The world on your wrist: six of the best world-time watches
While complications like a moonphase or foudroyante — though entertaining to look at — serve little to no practical purpose in the modern world, a world-time complication offers an immense level of practicality. Being able to identify the current time in London or Beijing with a tertiary glance is a handy trick that can be as equally helpful in the office as it is when a friend or significant other is located somewhere across the pond. A number of new world timers have hit the market in recent years, leaving us with a healthy grouping to choose from for our list.
Patek Philippe Reference 5531 World Time Minute Repeater
Unveiled during the Patek Philippe Grand Exhibition in New York, this latest iteration of the brand’s chiming world timer is the new benchmark in the category. Aside from modifying its gongs to improve volume and tonal clarity, the 5531 ($US561,341 ($A696,650)) is configured in a way that allows it to chime to the corresponding local time set by its wearer.
Jaeger-LeCoultre Geophysic Tourbillon Universal Time
Tourbillon world timers are far from common, and the stellar execution of the platinum Geophysic Tourbillon Universal Time ($US145,000 ($A179,900)) instantly grabbed our attention. Guilloché waves covered in blue lacquer surround a brushed representation of the world, with a flying tourbillon resting between Southeast Asia and the Pacific coast of North America. Unlike numerous other world-time watches, the 24-hour scale remains static, and the inner map and city ring perform a full rotation once per day. Those seeking something a little less over-the-top will appreciate the non-tourbillon version of the Geophysic Universal Time in stainless steel ($US14,000 ($A17,350)).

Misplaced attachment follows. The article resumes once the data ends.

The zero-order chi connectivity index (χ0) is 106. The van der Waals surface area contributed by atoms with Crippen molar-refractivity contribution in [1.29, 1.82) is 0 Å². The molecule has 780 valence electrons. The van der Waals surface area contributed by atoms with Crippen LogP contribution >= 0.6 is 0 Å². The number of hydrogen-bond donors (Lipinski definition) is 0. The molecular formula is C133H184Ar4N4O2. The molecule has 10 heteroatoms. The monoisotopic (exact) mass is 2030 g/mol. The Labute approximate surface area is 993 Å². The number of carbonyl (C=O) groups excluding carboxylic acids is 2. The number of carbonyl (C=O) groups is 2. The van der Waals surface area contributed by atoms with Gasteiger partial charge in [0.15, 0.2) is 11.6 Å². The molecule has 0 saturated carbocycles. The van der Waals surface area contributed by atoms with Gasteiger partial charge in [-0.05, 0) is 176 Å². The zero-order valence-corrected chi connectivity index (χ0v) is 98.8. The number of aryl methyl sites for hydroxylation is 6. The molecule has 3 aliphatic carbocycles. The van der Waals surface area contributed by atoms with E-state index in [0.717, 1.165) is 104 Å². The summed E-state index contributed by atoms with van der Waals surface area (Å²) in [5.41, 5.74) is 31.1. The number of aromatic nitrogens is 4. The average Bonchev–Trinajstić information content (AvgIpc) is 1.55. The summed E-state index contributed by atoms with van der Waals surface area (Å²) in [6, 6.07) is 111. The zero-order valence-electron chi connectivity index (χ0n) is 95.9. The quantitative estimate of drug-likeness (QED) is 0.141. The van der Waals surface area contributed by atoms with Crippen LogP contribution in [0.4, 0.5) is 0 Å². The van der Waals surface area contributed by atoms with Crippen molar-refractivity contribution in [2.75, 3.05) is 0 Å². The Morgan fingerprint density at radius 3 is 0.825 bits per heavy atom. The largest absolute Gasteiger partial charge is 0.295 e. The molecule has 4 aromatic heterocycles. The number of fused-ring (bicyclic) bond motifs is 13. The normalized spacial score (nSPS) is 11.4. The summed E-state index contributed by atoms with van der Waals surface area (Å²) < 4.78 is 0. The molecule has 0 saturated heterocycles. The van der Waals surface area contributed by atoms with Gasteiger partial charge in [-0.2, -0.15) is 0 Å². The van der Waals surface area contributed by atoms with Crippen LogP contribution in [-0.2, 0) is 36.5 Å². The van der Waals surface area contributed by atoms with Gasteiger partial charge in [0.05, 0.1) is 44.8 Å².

Vacheron Constantin Overseas World Time
Just last week, we were singing the praises of the Overseas Chronograph in our brown dials feature; however, the world timer in the series ($US37,500 ($A46,550) is equally worthy of attention. Unlike other world timers on the market, Vacheron decided to include demarcation for every time zone on the planet, which means 37 zones rather than the primary 24 we usually see. Though this adds a bit of clutter to the dial, it also provides clarity for those with connections in Delhi, Tehran, and St. John’s Newfoundland.
Chopard L.U.C Time Traveler One
Featured as our Watch of the Week in late July, the Time Traveler One features a COSC-certified self-winding caliber crafted in-house by Chopard and is available in steel, rose gold, and platinum (from $US13,060 ($A16,200)). The two-crown configuration of its comfortable 42 mm case is reminiscent of compressor-case dive watches of the ’60s, adding to its vintage-inspired charm. While not as casual as the Overseas, the Time Traveler One remains incredibly versatile.
Montblanc Heritage Spirit Orbis Terrarum UNICEF
Limited to 500 pieces and unveiled in partnership with UNICEF, the Orbis Terrarum ($US5,600 ($A6950)) is a simple, no-nonsense world timer from Montblanc featuring an in-house manufactured calibre with a quick-setting local time function activated by its pusher located at 8 o’clock. Designed to evoke the aesthetics of a vintage globe, a multicolor wheel beneath the map rotates to indicate which part of the world is currently in daylight.
Girard-Perregaux 1966 WW.TC
The newest world-timer offering from Girard-Perregaux was announced in December of 2016, and for many, it became a near-instant favorite. Offered in both steel and gold (from $US12,300 ($A15,250), the 1966 WW.TC is a beautifully understated example of the complication, measuring a svelte 40 mm across and powered by a self-winding caliber finished to GP’s exacting standards.